collection

Tuesday, 6 December 2016

Do you shampo your hair like James Bond?


A few days back I wrote a blog post about the scent of Ian Fleming / James Bond. That blog post was well received with over 1 000 page views so I felt the need to do something similar, especially when I came across a very special listening on Ebay.

It is in the second chapter of Ian Flemings James Bond novel ON HER MAJESTY'S SECRET SERVICE that we get to read more about the shampoo of choice for James Bond.

The second chapter is called Gran Turismo and it is on page 26-27 the below text can be found.
"His two battered suitcases came and he unpacked leisurely and then ordered from Room Service a bottle of the Taittinger Blanc de Blancs that he had made his traditional drink at Royale. When the bottle, in its frosted silver bucket, came, he drank a quarter of it rather fast and then went into the bathroom and had an ice-cold shower and washed his hair with Pinaud Elixir, that prince among shampoos, to get the dust of the roads out of it."
I recently checked Ebay for Ian Fleming books that my collection is missing when I found an listening for a bottle of Pinaud Clubman Elixir Shampoo. The cool thing here is that the bottle is vintage and do look like something that can have been sold in time of the books release.

I find it very strange that is says "For professional use only" on the bottle. Was this product not sold directly to customers?
I cant recommend the above shampoo being used today. I would much rather recommend something that is biodegradable and do not harm our streams and water life.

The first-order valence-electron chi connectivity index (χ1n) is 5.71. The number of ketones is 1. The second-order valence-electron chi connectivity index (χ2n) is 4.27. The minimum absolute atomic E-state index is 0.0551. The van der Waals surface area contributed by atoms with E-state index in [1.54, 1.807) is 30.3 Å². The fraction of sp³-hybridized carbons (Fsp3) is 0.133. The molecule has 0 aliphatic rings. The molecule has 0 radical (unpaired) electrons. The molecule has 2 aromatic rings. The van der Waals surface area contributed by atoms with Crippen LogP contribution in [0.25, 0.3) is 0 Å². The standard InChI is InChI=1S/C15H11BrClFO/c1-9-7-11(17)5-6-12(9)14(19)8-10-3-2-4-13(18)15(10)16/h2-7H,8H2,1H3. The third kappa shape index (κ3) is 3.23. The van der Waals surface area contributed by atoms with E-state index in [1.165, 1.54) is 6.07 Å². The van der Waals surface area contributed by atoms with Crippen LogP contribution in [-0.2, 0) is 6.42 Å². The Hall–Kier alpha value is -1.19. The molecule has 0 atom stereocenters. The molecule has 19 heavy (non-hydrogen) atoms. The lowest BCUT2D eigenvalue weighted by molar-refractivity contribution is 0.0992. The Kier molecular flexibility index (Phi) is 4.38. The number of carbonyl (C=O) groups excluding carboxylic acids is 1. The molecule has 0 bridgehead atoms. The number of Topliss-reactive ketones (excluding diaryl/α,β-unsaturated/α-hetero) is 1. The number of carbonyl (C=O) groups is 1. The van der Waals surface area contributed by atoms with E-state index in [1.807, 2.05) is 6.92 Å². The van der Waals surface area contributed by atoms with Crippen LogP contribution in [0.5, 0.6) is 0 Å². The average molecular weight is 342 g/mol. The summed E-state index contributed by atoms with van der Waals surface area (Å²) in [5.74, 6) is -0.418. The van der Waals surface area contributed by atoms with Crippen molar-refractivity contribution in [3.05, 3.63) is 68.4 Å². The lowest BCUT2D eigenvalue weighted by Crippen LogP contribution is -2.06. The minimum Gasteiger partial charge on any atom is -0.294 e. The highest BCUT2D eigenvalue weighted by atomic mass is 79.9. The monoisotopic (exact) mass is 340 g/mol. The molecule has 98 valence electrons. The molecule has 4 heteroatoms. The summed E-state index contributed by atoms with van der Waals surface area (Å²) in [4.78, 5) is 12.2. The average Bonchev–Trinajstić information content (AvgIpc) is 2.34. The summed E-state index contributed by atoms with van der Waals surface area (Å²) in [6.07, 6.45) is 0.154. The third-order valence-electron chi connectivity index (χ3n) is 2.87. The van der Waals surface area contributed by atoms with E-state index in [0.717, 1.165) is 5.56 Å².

Now who among you readers will be the first to place a bid on this listning. The Bottle have a "Buy it now" price of $39,99.Note that I am not the seller.

You can read some more about the shampoo over at James Bond Lifestyle.


Thursday, 1 December 2016

The maskuline scent of James Bond


Ian Fleming was born in Mayfair London. and just a few streets from his home was Jermyn Street and at number 89 on that street was the high class Floris perfume shop.
According to the owner of the shop Ian Fleming spend some time there from time to time and their products became common in Ians life.

In 1951 Floris released the smell titled No 89 (just as their street number) and it instantly became Ian Flemings favourite. Back then the bottle was apparently green and has changed to transparent nowadays.
The formula of the perfume has changed some since 1951 so it is hard to know the exact smell back in 1951 if you do not have an original bottle. The owners of Floris says that the change is very little so I hope that's true. Some time ago the Floris owners almost decided not to continue producing the fragrance but luckely the younger generation of owners talk some sense into the older owners. 

In the James Bond books Fleming mentions Floris three times. The first time is in MOONRAKER, The second time is in DIAMONDS ARE FOREVER and the third and final time is in DR. NO.

In all fairness the company is only mentioned in passing but if you have not read the books I do not wish to spoil where you can find it being mentioned. It actually never says that Bond favourites No 89. It was always Fleming who did that and on Floris website one can read "Introduced in 1951, No 89 takes its name from the number of the Floris shop in Jermyn Street. Devoted followers include Ian Fleming" It is clear that James Bond in the books do enjoy Floris dough.